Bronis Fitzpatrick - Christmas in Mahopac, New York.
These are some of my memories of my grandmother from Mississippi (Bronis Reid Fitzpatrick), well before that she was my grandmother from New York. She lived in what I remember as a large, pink, two-story house on top of a hill with her sister, my Aunt Ned (Inez Reid Walsh), and her brother-in-law, my Uncle John (John Joseph Walsh).
Those were the times when all you had to do was to stay out of trouble and have fun, but everyone knows that trouble and fun sometimes have the same meaning. My grandmother was there to remind you that there was a difference.
My cousin Johnny (John Joseph Bartimoccia) and I were about the same age, he being a few months older then I. His grandmother was my Aunt Ned. It would seem that most of the time when I was getting in trouble he would be with me. Upon our return from whatever we may have been doing, my Grandma would be waiting with the order to "go pick me a switch".
Grandma was a great cook and she loved to feed me. She would cook and then sit and watch me eat. The pink house was cold in the winter and we kids would fight to sit on the heater vents.
In 1971 Grandma, Aunt Ned and Uncle John moved to Walthall County, Mississippi, and that is when she became our "Grandma in Mississippi". At first, they lived in a small white wooden house. They were waiting for their home to be built. It was a large brick house that stood on eighty acres of land with one fish pond and a few years later they had the catfish pond dug. They had a few cows and some hogs (no chickens -- Grandma said they whitewash everything).
During the summers in the early years of them living there all the grandkids would come and live at the house for the school break -- my two older sisters, Patty and Roberta and me and Aunt Ned's grandkids too, Camille, Johnny, Louis and Eddie Bartimoccia from New York. We all had few chores to do, but nothing hard. Mostly for kids from the suburbs it was fun. Feed the cows, pick some type of vegetable and shell peas or butterbeans. Then Aunt Ned would pack us in her car and take us swimming at the river. Grandma would stay at the house. She was always cooking or canning something.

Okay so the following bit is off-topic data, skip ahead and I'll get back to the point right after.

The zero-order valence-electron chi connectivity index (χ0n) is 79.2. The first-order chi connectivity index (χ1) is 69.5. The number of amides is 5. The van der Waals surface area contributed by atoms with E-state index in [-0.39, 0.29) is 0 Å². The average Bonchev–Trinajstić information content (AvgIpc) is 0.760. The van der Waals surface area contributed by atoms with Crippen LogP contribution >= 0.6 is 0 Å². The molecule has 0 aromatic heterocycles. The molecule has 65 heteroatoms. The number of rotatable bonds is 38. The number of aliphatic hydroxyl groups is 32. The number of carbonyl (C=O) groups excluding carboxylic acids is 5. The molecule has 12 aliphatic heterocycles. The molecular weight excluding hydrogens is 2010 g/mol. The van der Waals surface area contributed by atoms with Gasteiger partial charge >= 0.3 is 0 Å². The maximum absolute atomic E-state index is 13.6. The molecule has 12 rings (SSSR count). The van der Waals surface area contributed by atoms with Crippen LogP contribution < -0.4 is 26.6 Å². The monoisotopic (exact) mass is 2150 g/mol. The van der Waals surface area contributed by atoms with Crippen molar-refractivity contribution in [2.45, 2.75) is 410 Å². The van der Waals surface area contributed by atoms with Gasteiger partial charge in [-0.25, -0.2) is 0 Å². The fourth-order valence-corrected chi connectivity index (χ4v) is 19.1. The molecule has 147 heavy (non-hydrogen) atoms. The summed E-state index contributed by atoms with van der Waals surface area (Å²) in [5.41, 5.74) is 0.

The grandmothers would both take care of either side of the family. Aunt Ned would baby us and our Grandma would discipline us, when she was not feeding us. There were more switches in Mississippi than in New York. The girls where always getting us boys thrown out of the house. Then we would get in trouble for nothing. Like the time we caught the skunk and all of us ended up stinking. Then somehow the skunk ended up in the mailbox and scared the hell out of the mailman. Or when someone's watermelons would come up missing or when somebody would have a bunch of bales of hay destroyed. Some how we always got blamed for every thing that happened around there. Then you would hear "find me a switch". She had a paddle for a while, but I think the only person she could hurt with it was Patty. But as much trouble as we would get in to she would never send us home. She would spank us and then feed us.
Years went by, about six and by this time only me and Eddie would go to Mississippi. This was my last year there and then Grandma came to live with us for awhile and then she went and lived with Uncle Mike. Aunt Ned and Grandma got in a fight over Eddie and me so they sort of quit talking to each other for awhile. She did not move away from Mississippi forever though. She would stay in Mississippi for awhile and then go stay with us or go see Uncle Mike.
The summer I turned 18 she was staying with us, well with me, my folks and sisters went to visit my Grandma in California. Patty was in the Army and Roberta in jail. She would take care of me, cook, and clean the house, stuff like that. She didn't spank me anymore. We would talk she would tell me stories of when she was a little girl growing up in Mississippi. When summer ended she went back to Mississippi.
One weekend I brought three of my friends up to Mississippi to go squirrel hunting. Before we went I called my Grandma to find out if it would be okay. She was very excited to have me come visit. She wanted to know what we would want to eat, but I told her not to go to any trouble, we would just have soup. So she cooked soup from scratch for us. My friends still remember that soup.
My grandmother would cook and then sit across the table and watch me eat. I really believe this was her favorite thing to do. Or maybe it was my favorite thing to do. She died the next year. I was in the Marine Corps when she died and this was a very sad day in my life. She was buried in Enon Cemetery, Walthall County, Mississippi, not very far from where she was born. But unlike many folks in Mississippi she lived in and traveled to many different places. She was happy with her life.
Written by Robert Paul Jones, September 1999, somewhere off the coast of China.